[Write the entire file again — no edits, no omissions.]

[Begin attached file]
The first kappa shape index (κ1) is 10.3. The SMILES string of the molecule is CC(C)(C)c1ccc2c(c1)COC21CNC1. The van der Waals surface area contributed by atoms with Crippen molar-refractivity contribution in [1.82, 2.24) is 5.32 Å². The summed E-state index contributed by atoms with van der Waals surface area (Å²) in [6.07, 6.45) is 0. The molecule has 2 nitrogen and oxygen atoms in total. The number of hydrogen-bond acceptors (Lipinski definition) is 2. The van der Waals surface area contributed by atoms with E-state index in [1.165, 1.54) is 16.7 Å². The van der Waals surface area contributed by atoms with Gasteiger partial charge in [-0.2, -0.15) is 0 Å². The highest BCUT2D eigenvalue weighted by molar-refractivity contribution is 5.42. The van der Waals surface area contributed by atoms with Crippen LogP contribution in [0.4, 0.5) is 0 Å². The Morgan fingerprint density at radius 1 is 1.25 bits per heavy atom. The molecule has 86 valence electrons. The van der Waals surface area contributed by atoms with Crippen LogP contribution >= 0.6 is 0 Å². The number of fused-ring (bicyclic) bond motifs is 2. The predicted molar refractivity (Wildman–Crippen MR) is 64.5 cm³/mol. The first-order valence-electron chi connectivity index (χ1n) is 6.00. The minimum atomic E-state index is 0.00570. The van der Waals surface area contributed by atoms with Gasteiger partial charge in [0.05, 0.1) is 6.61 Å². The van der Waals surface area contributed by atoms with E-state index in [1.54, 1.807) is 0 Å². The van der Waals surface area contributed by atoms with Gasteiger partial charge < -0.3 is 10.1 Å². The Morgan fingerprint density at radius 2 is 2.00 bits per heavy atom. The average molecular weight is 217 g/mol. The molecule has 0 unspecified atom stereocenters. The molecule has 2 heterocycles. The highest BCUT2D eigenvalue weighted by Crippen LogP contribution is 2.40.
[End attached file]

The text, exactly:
The first kappa shape index (κ1) is 10.3. The SMILES string of the molecule is CC(C)(C)c1ccc2c(c1)COC21CNC1. The van der Waals surface area contributed by atoms with Crippen molar-refractivity contribution in [1.82, 2.24) is 5.32 Å². The summed E-state index contributed by atoms with van der Waals surface area (Å²) in [6.07, 6.45) is 0. The molecule has 2 nitrogen and oxygen atoms in total. The number of hydrogen-bond acceptors (Lipinski definition) is 2. The van der Waals surface area contributed by atoms with E-state index in [1.165, 1.54) is 16.7 Å². The van der Waals surface area contributed by atoms with Gasteiger partial charge in [-0.2, -0.15) is 0 Å². The highest BCUT2D eigenvalue weighted by molar-refractivity contribution is 5.42. The van der Waals surface area contributed by atoms with Crippen LogP contribution in [0.4, 0.5) is 0 Å². The Morgan fingerprint density at radius 1 is 1.25 bits per heavy atom. The molecule has 86 valence electrons. The van der Waals surface area contributed by atoms with Crippen LogP contribution >= 0.6 is 0 Å². The number of fused-ring (bicyclic) bond motifs is 2. The predicted molar refractivity (Wildman–Crippen MR) is 64.5 cm³/mol. The first-order valence-electron chi connectivity index (χ1n) is 6.00. The minimum atomic E-state index is 0.00570. The van der Waals surface area contributed by atoms with Gasteiger partial charge in [0.05, 0.1) is 6.61 Å². The van der Waals surface area contributed by atoms with E-state index in [1.54, 1.807) is 0 Å². The van der Waals surface area contributed by atoms with Gasteiger partial charge < -0.3 is 10.1 Å². The Morgan fingerprint density at radius 2 is 2.00 bits per heavy atom. The average molecular weight is 217 g/mol. The molecule has 0 unspecified atom stereocenters. The molecule has 2 heterocycles. The highest BCUT2D eigenvalue weighted by Crippen LogP contribution is 2.40.